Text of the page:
Sunday, October 3, 2010

The Waist Band

When we look back on the uniforms of the 1970's and 80's the word that comes to mind is "dated." The pullover-shirt-and-elastic-waistband look clearly belongs to a bygone era, but unlike the classic flannel look it comes across as a cheesy fad rather than an icon of baseball's glory years. Nevertheless, their mere association with the National Pastime gives those Bowie Kuhn-era threads a certain nostalgic value.

The waistbands have always been more interesting to me than the shirts. They seem so...un-baseball when you consider that belts were standard in the century that preceded their introduction and in the two decades or so since they've gone out of style. However, only five teams never had elastic waistbands at any point: the Expos, Phillies, Mets, Dodgers and Yankees. The Tigers are also notable in that they had one on their road uniform for a while, but never on their home.

I recently got to wondering what those ever-belted teams would look like if they'd adopted waistbands back in the day. The best way I could think of to do it was to edit some old photos in order to approximate the look. Of course, given that I'm not a graphic designer and that the only photo editing program I have is MS Paint, it should go without saying that my doctored photos would never be mistaken for the real thing. I do think though, that I got the colors close enough that it doesn't require much imagination to see the intent behind each edit. Therefore, share them I shall.

New York Yankees

For some reason when I think of the "Bronx Zoo"-era Yankees the player that comes to my mind is Graig Nettles. That's why I chose him to model both the home and road uniforms for the new waistbanded Bombers.

I won't lie, I'm much happier with the way the home uniform came out than the road. The home is based on the Cubs' basic home design from 1972-89, and I think it works pretty well.

(Thanks to and for the photos.)

Detroit Tigers

Who better to represent the Tigers of the 1970's than Mark "The Bird" Fidrych?

This was a unique case where I took out the buttons and piping on the top to make it a pullover. It looks like something they realistically might have worn back then, and it'd certainly match their road uniform.

(Thanks to for the photo.)

Montreal Expos

I ended up with Rusty Staub for the home and Ellis Valentine for the road. That Staub photo was probably from his original stint with Montreal, 1969-71, as the background setting looks a lot more like Jarry Park than Olympic Stadium. It's a bit earlier than my preferred timeframe, but it'll do.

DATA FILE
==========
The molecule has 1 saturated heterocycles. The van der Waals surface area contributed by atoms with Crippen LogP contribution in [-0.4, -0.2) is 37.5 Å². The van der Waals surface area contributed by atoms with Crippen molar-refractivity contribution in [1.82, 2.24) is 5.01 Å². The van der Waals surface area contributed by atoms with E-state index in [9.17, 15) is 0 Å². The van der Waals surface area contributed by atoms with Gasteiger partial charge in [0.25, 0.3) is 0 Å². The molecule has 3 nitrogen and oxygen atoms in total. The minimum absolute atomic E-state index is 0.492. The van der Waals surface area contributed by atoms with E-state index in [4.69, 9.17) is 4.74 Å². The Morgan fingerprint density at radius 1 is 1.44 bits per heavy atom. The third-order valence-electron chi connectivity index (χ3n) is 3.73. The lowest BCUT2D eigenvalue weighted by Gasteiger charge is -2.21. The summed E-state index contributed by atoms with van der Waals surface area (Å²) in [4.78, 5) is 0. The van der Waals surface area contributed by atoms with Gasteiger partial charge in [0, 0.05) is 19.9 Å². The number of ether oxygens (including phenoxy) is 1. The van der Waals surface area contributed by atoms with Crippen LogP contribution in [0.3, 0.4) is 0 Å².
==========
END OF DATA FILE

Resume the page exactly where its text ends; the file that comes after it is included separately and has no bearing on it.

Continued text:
Though the Astros did it for a while, uniforms with waistbands generally don't have piping on the shoulders and sides of the shirt. The Expos added that stuff to their uniforms in 1980, so I had to look for some Expo photos from before then. The pre-piping road uniform was much easier to find than the home. I can only presume it's because Canadian photographers don't get their photos as widely distributed as their American counterparts do.

(Thanks to Flickr and Random Forgotten Player of the Day for the photos.)

New York Mets

Here we have John Stearns for the home and Tim Foli for the road.

The Mets adopted a pullover in 1978 and added piping in 1982, so I figured editing the uniforms they had from 1978-81 would give the most authentic look for a waistbander. I'm fairly pleased with the way they turned out.

(A big thanks to centerfield maz for the photos. Mets photos from that era are surprisingly hard to find.)

Philadelphia Phillies

Mike Schmidt and Steve Carlton, the Phillies' two greatest players from the waistband era, were perfect for this exercise.

The home was pretty simple, since the collar was obscured. With single-color piping and pinstripes, a solid maroon waistband seemed to be the right choice. For the road one I had to add an elastic collar and make the waistband multi-colored. I originally tried a white-maroon-white pattern to match the piping, but it didn't look right, so I reversed the colors. It looks much better, I think.

(Thanks to Pine Crest Baseball and Defending Broad Street for the photos.)

Los Angeles Dodgers

Steve Garvey is probably the best-known Dodger of the 1970's, so he was my choice here.

I like the way this one turned out too. It kind of reminds me of the Reds' home uniform from that era. I originally tried to add piping to the pants, but it didn't look right, so I abandoned it. Since the Dodgers' home and road uniforms were nearly identical I didn't bother to do one for both.

(Thanks to iOffer for the photo.)

Once again, I apologize for the crudity of my editing, but I'm sure it gave you a good idea of what these uniforms would've looked like had their teams followed the vestiary trends of the day. We can only wonder what the current uniform landscape would look like if each of these designs had been implemented. Perhaps if it hadn't been for these traditionalist holdouts the waistband would be alive and well today.

1 comment:

  1. The whole comcept that old flannel jerseys are considered classics, while pullovers and elastic waistband pants are considered cheesy is backwards. To me, the pullover and sansabelt look actually look like athletic wear, they remind of NBA jerseys. Baseball would be wise to go back to the v-neck pullover and sansabelt pants. Much better than the flannel of yesteryear and the oversized and baggy look of today. The added stripes make the decision a no-brainer.